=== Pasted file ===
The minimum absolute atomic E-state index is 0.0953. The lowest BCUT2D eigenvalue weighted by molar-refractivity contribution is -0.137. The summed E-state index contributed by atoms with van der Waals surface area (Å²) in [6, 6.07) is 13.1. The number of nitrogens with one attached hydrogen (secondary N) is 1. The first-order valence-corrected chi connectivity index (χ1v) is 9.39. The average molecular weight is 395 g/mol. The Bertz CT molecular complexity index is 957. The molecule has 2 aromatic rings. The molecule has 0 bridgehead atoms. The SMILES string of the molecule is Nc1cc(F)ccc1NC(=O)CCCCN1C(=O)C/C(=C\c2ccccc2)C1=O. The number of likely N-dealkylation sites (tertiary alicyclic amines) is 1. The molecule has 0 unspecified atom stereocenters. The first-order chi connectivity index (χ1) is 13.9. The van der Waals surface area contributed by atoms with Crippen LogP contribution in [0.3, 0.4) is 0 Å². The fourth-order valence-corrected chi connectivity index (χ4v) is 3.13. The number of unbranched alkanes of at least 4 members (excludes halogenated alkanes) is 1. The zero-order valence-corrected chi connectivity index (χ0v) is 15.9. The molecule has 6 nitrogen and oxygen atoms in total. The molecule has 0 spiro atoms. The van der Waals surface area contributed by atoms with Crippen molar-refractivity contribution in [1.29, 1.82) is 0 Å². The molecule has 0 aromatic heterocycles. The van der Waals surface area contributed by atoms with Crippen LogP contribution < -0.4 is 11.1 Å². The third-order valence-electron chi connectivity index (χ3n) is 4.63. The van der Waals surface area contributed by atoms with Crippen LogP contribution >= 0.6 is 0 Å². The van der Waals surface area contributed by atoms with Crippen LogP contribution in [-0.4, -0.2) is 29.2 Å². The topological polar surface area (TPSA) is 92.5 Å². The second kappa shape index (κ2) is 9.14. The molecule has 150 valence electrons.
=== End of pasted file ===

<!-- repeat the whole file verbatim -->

The minimum absolute atomic E-state index is 0.0953. The lowest BCUT2D eigenvalue weighted by molar-refractivity contribution is -0.137. The summed E-state index contributed by atoms with van der Waals surface area (Å²) in [6, 6.07) is 13.1. The number of nitrogens with one attached hydrogen (secondary N) is 1. The first-order valence-corrected chi connectivity index (χ1v) is 9.39. The average molecular weight is 395 g/mol. The Bertz CT molecular complexity index is 957. The molecule has 2 aromatic rings. The molecule has 0 bridgehead atoms. The SMILES string of the molecule is Nc1cc(F)ccc1NC(=O)CCCCN1C(=O)C/C(=C\c2ccccc2)C1=O. The number of likely N-dealkylation sites (tertiary alicyclic amines) is 1. The molecule has 0 unspecified atom stereocenters. The first-order chi connectivity index (χ1) is 13.9. The van der Waals surface area contributed by atoms with Crippen LogP contribution in [0.3, 0.4) is 0 Å². The fourth-order valence-corrected chi connectivity index (χ4v) is 3.13. The number of unbranched alkanes of at least 4 members (excludes halogenated alkanes) is 1. The zero-order valence-corrected chi connectivity index (χ0v) is 15.9. The molecule has 6 nitrogen and oxygen atoms in total. The molecule has 0 spiro atoms. The van der Waals surface area contributed by atoms with Crippen molar-refractivity contribution in [1.29, 1.82) is 0 Å². The molecule has 0 aromatic heterocycles. The van der Waals surface area contributed by atoms with Crippen LogP contribution < -0.4 is 11.1 Å². The third-order valence-electron chi connectivity index (χ3n) is 4.63. The van der Waals surface area contributed by atoms with Crippen LogP contribution >= 0.6 is 0 Å². The van der Waals surface area contributed by atoms with Crippen LogP contribution in [-0.4, -0.2) is 29.2 Å². The topological polar surface area (TPSA) is 92.5 Å². The second kappa shape index (κ2) is 9.14. The molecule has 150 valence electrons.